Addressing Bottlenecks in Monoclonal Antibody Purification
Strategies for high-throughput monoclonal antibody purification in small and intermediate volumes
December 16, 2021
While technology has improved the complexity and quantity of therapeutic monoclonal antibodies (mAbs) that can be cultured in parallel, simultaneous purification of many different antibody constructs during the early development phase has been a limiting step. Recently published research reviews a new protocol utilizing 96-well filter plate technology as a high-throughput solution.
Over the last two decades mAbs have come to play an increasingly important role in front line therapies for a range of disorders. Seven of the top ten drugs sold in 2018 were mAbs, with combined sales in excess of $120 billion(1). Just 35 years after the first mAb therapeutic was approved by the FDA these biologics now account for almost one fifth of new drug approvals each year. 2021 also marked an important milestone as the FDA approved its 100th mAb based therapeutic(2).
Therapeutic antibody production constraints and bottlenecks
However, it’s not all plain sailing, the manufacture of mAbs is a complex multistep process with two phases. An upstream phase, that includes all of the activities required to construct a new mAb and culture the desired quantities, and a downstream phase that includes all of the processes required to clean and purify the raw mAb-containing media into a pure, therapeutic-grade solution suitable for research use.
The rapid rise of therapeutic mAbs has driven an expansion of the tools and techniques for the creation and culture of mAbs, with advances in the complexity and quantity of therapeutic mAbs that can be created in parallel. However, this increase in upstream capacity has been frustrated by its reliance on traditional methods for downstream purification.
While this problem has been addressed for the commercial-scale manufacturing of individual mAbs through the use of continuous flow purification, this type of solution is not amenable to the development stage where large numbers of different mAb variants must be produced at small to intermediate scale. These small volumes require a different approach to purification, one that can cope with the parallel processing of many different constructs at the same time.
Addressing the bottlenecks: A high-throughput protocol for antibody purification
In a recent 2020 publication(3) Alan Matte, a Senior Research Officer with Human Health Therapeutics in Montreal, Canada, reviewed the current strategies and processes for high throughput, parallelized and automated purification of therapeutic antibodies, providing some excellent insights into the tools and techniques that can be used to address the downstream processing bottleneck.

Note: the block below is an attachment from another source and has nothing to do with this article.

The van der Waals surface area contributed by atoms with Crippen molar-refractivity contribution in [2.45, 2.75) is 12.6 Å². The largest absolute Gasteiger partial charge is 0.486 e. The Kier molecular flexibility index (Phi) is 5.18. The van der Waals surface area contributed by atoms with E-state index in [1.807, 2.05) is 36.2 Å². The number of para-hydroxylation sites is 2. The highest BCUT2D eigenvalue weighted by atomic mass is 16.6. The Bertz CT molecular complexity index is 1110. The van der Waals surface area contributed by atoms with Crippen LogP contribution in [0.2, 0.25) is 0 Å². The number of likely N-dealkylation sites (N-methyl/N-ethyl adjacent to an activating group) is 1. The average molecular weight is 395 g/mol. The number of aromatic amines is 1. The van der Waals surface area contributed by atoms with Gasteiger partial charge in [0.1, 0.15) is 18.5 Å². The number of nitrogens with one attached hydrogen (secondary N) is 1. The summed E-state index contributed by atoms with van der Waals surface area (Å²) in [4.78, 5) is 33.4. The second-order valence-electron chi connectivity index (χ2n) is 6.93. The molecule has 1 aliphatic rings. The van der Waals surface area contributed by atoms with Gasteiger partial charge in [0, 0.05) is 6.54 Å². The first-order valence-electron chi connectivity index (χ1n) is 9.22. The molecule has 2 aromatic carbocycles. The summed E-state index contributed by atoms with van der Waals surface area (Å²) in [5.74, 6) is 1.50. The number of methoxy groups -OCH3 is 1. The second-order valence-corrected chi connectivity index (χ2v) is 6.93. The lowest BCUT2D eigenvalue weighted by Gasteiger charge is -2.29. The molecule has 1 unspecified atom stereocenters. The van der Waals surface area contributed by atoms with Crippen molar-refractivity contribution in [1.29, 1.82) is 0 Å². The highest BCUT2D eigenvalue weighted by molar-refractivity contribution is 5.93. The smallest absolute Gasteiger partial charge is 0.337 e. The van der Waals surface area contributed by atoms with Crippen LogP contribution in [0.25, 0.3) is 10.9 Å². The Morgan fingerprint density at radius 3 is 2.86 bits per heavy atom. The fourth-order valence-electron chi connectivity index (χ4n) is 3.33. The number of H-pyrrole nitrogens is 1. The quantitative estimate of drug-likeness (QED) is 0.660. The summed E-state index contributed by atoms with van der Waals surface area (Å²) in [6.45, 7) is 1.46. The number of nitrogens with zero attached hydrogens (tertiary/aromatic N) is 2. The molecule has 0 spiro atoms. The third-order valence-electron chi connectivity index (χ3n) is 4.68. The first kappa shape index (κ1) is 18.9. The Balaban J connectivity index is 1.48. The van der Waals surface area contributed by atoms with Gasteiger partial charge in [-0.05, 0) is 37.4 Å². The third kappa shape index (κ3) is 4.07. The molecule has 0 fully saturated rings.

Early-stage development often requires the production and purification of many constructs at the small to intermediate milligram scale in order to evaluate product attributes and identify manufacturing liabilities via panels of in vitro and in vivo assays. Speed, cost, and simplicity of operation are all important factors to consider in the development of a production workflow.
The author discusses the benefits of plate-based membrane chemistries, including the AcroPrepTM Advance 96-well filter plates with Mustang® Q membranes. At these small to intermediate scales, it is common to produce mAbs in 96-well culture plates, enabling the parallel production of high numbers of related constructs for evaluation. Given that upstream production is already utilizing a 96-well format, there are obvious advantages to utilizing the same format for the downstream purification process. Reducing time-consuming liquid handling steps to a simple transfer of media from the 96-well culture plate to a 96-well filter plate, an activity that is easily automated on any liquid handling robot.
By using a membrane to perform the purification step, rather than bead-based resins, 96-well filter plates provide a second significant advantage in that the mass transfer is convection rather than diffusion limited, resulting in much faster binding kinetics at higher flow rates. Plates also enable the elution of products with a much smaller volume of elution buffer, resulting in a more concentrated sample prior to desalting or other post purification treatments.
Taken together each of these small advantages add up to create significant savings in terms of hands on and total time required for downstream processing of therapeutic antibodies. The maintenance of the same 96-well format throughout upstream and downstream processing also reduces complexity and the risk of error or contamination. The application of 96-well filter plates to the downstream processing of therapeutic antibodies provides the means of addressing the purification bottleneck, enabling a higher rate of throughput and a greater ability to exploit the advantages of upstream capacity for the generation of multiple constructs in parallel.
Learn more about the AcroPrep Advance 96-well filter plates incorporating Mustang Q ion exchange membranes.
- Nature.com Articles. 2019. Moving up with the monoclonals. [online] Available at: https://www.nature.com/articles/d43747-020-00765-2 [Accessed 28 October 2021]
- Nature.com Articles. 2021. FDA approves 100th monoclonal antibody product. [online] Available at: https://www.nature.com/articles/d41573-021-00079-7 [Accessed 28 October 2021]
- Allan Matte. Chapter 9: High-throughput, parallelized and automated protein purification for therapeutic antibody development. In: Allan Matte, ed. Approaches to the Purification, Analysis and Characterization of Antibody-based Therapeutics.2020 pp 181-198 https://doi.org/10.1016/B978-0-08-103019-6.00009-6